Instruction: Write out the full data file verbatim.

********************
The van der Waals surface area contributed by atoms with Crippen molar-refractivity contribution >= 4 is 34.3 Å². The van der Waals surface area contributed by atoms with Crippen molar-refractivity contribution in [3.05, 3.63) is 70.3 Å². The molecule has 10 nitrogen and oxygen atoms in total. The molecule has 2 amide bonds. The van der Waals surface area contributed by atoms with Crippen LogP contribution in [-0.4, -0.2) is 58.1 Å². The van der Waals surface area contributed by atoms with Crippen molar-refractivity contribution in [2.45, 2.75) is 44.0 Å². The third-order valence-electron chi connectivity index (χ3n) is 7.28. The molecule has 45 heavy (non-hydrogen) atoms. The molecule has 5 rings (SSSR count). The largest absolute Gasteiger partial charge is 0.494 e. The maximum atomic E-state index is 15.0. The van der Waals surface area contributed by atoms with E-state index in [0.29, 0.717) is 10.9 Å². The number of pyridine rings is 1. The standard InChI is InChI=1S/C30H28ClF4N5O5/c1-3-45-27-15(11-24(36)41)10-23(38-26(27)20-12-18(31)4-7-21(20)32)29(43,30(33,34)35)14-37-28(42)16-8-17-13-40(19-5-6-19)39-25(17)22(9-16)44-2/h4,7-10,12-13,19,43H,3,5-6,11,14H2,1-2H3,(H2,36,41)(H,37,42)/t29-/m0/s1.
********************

The van der Waals surface area contributed by atoms with Crippen molar-refractivity contribution >= 4 is 34.3 Å². The van der Waals surface area contributed by atoms with Crippen molar-refractivity contribution in [3.05, 3.63) is 70.3 Å². The molecule has 10 nitrogen and oxygen atoms in total. The molecule has 2 amide bonds. The van der Waals surface area contributed by atoms with Crippen LogP contribution in [-0.4, -0.2) is 58.1 Å². The van der Waals surface area contributed by atoms with Crippen molar-refractivity contribution in [2.45, 2.75) is 44.0 Å². The third-order valence-electron chi connectivity index (χ3n) is 7.28. The molecule has 45 heavy (non-hydrogen) atoms. The molecule has 5 rings (SSSR count). The largest absolute Gasteiger partial charge is 0.494 e. The maximum atomic E-state index is 15.0. The van der Waals surface area contributed by atoms with E-state index in [0.29, 0.717) is 10.9 Å². The number of pyridine rings is 1. The standard InChI is InChI=1S/C30H28ClF4N5O5/c1-3-45-27-15(11-24(36)41)10-23(38-26(27)20-12-18(31)4-7-21(20)32)29(43,30(33,34)35)14-37-28(42)16-8-17-13-40(19-5-6-19)39-25(17)22(9-16)44-2/h4,7-10,12-13,19,43H,3,5-6,11,14H2,1-2H3,(H2,36,41)(H,37,42)/t29-/m0/s1.